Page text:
I have been smoking for a few months now, the new hobby really gets ahold of you once you get into it. However, i have been using exclusively venison, as i have a whole freezer full. The guys above are right, as far as the percentage of venison to pork. What I did prior to getting a grinder was I mixed the lean venison half and half with 70/30 ground pork. however, I think 70/30 is about what you get from a boston butt as well if you are going to freshly grind all of your meat. I guess from one newbie to another, don't be afraid to put a little extra fat in. I say this because for your first few smokes, it is going to be pretty stressful trying to maintain your temperatures, keep a proper amount of smoke coming, and keep from wrecking your sausage. My first attempt was well seasoned, but drier than bag leather. Just be religious about monitoring your temperature, and keep it in the ranges that are specified in your recipe, and you'll be fine.

    As far as using venison goes, the most important thing to consider when making sausage with veni is the geography that the deer came from when you are figuring out how much pork to add to what you are making. What i mean by this is that I have eaten a lot of venison in my life, and the meat picks up some flavors based on the diet of the deer. So, if you shot your deer in an area where there are dense woods, with little crop land around, where the deer's diet more than likely consists of acorns, bark, plant buds, and lower quality food, the meat will taste very strong and gamey, regardless of how you season it. In this case, the balance of pork and venison should lean a little more towards pork.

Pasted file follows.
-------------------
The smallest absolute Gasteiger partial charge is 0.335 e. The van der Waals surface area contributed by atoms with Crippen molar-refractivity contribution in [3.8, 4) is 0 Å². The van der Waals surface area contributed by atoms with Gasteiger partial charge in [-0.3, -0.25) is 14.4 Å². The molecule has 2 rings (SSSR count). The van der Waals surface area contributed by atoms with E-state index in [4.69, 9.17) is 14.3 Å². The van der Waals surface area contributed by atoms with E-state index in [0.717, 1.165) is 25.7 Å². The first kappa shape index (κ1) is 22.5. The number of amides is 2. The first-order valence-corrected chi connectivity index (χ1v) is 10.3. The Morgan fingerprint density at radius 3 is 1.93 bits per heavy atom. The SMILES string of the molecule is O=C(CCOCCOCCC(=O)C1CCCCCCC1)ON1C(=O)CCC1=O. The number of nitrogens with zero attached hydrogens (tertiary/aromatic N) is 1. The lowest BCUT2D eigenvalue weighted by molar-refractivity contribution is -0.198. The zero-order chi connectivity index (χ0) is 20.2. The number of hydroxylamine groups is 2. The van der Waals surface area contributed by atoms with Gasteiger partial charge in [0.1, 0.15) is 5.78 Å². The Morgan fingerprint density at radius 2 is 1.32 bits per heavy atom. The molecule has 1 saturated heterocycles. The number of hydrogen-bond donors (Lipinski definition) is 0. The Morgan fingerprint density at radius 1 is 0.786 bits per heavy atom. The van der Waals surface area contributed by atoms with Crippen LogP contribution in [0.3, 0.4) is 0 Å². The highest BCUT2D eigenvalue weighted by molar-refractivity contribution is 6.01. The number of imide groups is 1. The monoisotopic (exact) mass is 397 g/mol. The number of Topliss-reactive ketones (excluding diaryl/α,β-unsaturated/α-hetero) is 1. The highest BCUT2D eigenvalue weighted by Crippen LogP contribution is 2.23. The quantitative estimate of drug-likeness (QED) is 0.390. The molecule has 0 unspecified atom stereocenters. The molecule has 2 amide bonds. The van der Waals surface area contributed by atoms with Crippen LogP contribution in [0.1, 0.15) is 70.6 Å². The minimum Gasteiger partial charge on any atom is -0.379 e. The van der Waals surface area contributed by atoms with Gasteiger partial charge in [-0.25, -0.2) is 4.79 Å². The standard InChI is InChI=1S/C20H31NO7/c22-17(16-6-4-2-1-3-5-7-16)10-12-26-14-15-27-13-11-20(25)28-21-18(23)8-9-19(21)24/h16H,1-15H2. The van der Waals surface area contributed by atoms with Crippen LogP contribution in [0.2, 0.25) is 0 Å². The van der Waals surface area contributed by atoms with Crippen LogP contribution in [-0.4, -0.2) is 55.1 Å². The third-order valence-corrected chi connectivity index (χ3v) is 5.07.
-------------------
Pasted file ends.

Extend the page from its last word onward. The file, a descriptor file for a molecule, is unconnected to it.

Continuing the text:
If the deer was taken where there is a lot of crop land where corn or other nutritious forage are available, the meat will have a milder flavor, more comparable to beef. Thus the scale should tip a little more towards the venison rather than the pork.

    As far as seasoning, Rytek Kutas has a recipe for just about everything in his book, which if you don't have a copy, get one. Any one of these guys will tell you that it is the predominant guide on the art of sausage making for sure. Otherwise, if you want to get started in a hurry, the LEM kits are just fine. I have had really good luck with their bratwurst, summer sausage, and snack stick kits. They aren't anything that is going to make your friends go "WOW, where di you get that sausage!" but i think LEM makes them to be something that is kind of a middle of the road recipe that everyone will like. Rytek does have about a dozen smoked venison sausage recipes in his book. I can find some for you if you like.